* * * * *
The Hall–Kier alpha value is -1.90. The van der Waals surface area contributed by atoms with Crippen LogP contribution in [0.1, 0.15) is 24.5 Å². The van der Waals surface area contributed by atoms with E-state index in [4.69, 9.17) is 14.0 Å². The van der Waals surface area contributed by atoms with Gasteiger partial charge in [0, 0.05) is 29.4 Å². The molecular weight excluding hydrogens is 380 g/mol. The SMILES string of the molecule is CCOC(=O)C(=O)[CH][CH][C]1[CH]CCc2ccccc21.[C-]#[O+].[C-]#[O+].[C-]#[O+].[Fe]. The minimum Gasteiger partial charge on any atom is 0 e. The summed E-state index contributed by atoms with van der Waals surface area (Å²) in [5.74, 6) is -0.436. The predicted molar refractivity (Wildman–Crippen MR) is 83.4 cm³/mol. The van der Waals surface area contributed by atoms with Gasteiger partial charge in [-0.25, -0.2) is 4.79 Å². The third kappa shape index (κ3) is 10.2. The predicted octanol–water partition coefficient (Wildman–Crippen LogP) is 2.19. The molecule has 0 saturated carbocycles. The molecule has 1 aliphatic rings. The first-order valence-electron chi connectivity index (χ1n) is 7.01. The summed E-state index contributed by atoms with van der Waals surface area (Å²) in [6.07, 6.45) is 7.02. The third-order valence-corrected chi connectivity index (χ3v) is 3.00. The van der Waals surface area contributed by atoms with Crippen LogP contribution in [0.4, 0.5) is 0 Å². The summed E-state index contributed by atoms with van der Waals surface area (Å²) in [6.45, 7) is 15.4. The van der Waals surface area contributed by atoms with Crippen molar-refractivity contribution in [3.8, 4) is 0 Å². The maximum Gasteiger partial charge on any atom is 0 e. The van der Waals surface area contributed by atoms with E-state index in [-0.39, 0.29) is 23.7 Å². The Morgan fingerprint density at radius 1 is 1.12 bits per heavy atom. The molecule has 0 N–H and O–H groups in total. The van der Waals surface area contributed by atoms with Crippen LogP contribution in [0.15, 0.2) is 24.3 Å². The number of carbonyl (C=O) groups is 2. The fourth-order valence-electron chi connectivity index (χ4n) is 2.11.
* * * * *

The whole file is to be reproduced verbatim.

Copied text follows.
The Hall–Kier alpha value is -1.90. The van der Waals surface area contributed by atoms with Crippen LogP contribution in [0.1, 0.15) is 24.5 Å². The van der Waals surface area contributed by atoms with E-state index in [4.69, 9.17) is 14.0 Å². The van der Waals surface area contributed by atoms with Gasteiger partial charge in [0, 0.05) is 29.4 Å². The molecular weight excluding hydrogens is 380 g/mol. The SMILES string of the molecule is CCOC(=O)C(=O)[CH][CH][C]1[CH]CCc2ccccc21.[C-]#[O+].[C-]#[O+].[C-]#[O+].[Fe]. The minimum Gasteiger partial charge on any atom is 0 e. The summed E-state index contributed by atoms with van der Waals surface area (Å²) in [5.74, 6) is -0.436. The predicted molar refractivity (Wildman–Crippen MR) is 83.4 cm³/mol. The van der Waals surface area contributed by atoms with Gasteiger partial charge in [-0.25, -0.2) is 4.79 Å². The third kappa shape index (κ3) is 10.2. The predicted octanol–water partition coefficient (Wildman–Crippen LogP) is 2.19. The molecule has 0 saturated carbocycles. The molecule has 1 aliphatic rings. The first-order valence-electron chi connectivity index (χ1n) is 7.01. The summed E-state index contributed by atoms with van der Waals surface area (Å²) in [6.07, 6.45) is 7.02. The third-order valence-corrected chi connectivity index (χ3v) is 3.00. The van der Waals surface area contributed by atoms with Crippen LogP contribution in [0.4, 0.5) is 0 Å². The summed E-state index contributed by atoms with van der Waals surface area (Å²) in [6.45, 7) is 15.4. The van der Waals surface area contributed by atoms with Crippen molar-refractivity contribution in [3.8, 4) is 0 Å². The maximum Gasteiger partial charge on any atom is 0 e. The van der Waals surface area contributed by atoms with E-state index in [-0.39, 0.29) is 23.7 Å². The Morgan fingerprint density at radius 1 is 1.12 bits per heavy atom. The molecule has 0 N–H and O–H groups in total. The van der Waals surface area contributed by atoms with Crippen LogP contribution in [0.15, 0.2) is 24.3 Å². The number of carbonyl (C=O) groups is 2. The fourth-order valence-electron chi connectivity index (χ4n) is 2.11.